Low vision and totally blind Connecticut residents are being denied the most basic tool for safely navigating through their daily lives thanks to a legislative budget bumble.
When you think of someone who is blind, you often picture a person with a white cane. But now, due to lack of funding, the state’s Bureau of Education and Services for the Blind is unable to provide this most basic tool to those who need it for their safety and well-being.
Chris Lassen, BESB’s supervisor of adult services, says his office has put out a call to those having white canes that are no longer being used to donate them to the state agency so they can be refurbished and given to blind clients who need them. Lassen said the recent budget cuts came as a complete surprise to him and his staff.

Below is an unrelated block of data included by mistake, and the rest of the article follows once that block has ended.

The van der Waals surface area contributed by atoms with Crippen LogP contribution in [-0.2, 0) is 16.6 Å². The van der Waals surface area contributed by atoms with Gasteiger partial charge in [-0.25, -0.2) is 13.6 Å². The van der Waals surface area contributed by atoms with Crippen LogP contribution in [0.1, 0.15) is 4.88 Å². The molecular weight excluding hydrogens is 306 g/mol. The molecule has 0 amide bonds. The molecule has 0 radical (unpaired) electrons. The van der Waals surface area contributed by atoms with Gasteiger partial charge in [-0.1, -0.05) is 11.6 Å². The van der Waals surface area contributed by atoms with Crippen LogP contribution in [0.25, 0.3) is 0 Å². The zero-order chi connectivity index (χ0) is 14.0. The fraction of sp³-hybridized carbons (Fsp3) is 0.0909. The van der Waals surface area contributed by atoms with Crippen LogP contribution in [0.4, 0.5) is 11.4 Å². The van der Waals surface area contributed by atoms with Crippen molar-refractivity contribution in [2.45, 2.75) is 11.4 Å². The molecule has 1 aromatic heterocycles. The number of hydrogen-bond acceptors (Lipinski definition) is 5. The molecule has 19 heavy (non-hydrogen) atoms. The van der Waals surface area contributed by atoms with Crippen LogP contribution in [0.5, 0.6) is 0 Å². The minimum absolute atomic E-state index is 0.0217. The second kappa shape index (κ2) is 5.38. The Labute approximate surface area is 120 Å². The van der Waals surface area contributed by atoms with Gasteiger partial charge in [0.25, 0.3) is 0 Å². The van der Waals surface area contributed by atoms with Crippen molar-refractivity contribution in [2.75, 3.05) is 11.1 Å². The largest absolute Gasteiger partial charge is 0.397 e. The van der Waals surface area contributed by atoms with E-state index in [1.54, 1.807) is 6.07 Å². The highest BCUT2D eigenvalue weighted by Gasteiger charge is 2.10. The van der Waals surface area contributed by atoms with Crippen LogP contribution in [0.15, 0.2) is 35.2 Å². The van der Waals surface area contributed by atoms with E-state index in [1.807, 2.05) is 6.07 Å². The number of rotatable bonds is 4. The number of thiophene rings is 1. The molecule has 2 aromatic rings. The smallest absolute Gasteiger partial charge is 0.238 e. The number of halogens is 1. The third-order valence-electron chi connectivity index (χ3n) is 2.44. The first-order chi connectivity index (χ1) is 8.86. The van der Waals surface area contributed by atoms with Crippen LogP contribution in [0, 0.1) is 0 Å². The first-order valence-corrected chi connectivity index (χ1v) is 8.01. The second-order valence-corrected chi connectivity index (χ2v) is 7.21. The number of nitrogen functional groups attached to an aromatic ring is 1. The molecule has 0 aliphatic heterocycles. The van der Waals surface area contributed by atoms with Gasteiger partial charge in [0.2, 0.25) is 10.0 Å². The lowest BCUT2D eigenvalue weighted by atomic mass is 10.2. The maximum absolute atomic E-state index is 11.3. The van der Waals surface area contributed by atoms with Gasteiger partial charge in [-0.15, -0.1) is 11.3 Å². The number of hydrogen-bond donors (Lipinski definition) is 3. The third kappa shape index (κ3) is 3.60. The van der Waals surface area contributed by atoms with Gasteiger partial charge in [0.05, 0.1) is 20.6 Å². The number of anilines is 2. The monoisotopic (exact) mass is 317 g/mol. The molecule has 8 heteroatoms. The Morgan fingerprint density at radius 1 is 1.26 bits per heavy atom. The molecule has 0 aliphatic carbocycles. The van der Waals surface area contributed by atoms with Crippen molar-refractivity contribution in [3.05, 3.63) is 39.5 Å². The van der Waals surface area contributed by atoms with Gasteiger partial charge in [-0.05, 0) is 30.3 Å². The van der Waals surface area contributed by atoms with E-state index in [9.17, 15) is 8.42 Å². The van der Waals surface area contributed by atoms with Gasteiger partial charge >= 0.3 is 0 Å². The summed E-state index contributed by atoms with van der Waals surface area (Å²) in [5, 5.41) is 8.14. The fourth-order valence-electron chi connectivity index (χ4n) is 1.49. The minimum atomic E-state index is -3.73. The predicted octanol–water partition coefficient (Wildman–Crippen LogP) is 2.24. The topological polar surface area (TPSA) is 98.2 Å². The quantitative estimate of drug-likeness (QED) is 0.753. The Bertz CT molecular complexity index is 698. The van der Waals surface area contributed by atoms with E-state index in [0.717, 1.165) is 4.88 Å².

The white cane allows the user to identify obstacles like walls, furniture and utility poles, and evaluate walking surfaces such as streets, sidewalks and stairs. The cane also serves to notify motorists and others nearby that the individual is visually disabled. The retail price of a folding white cane is about $45.
This grotesque oversight in the allocation of state money calls into serious question the ability of current leadership in Hartford to govern, and is yet another slap in the face to taxpayers and those residents of the state who are most in need.
Kevin Harkins is Vice President of The South East CT Community Center of the Blind.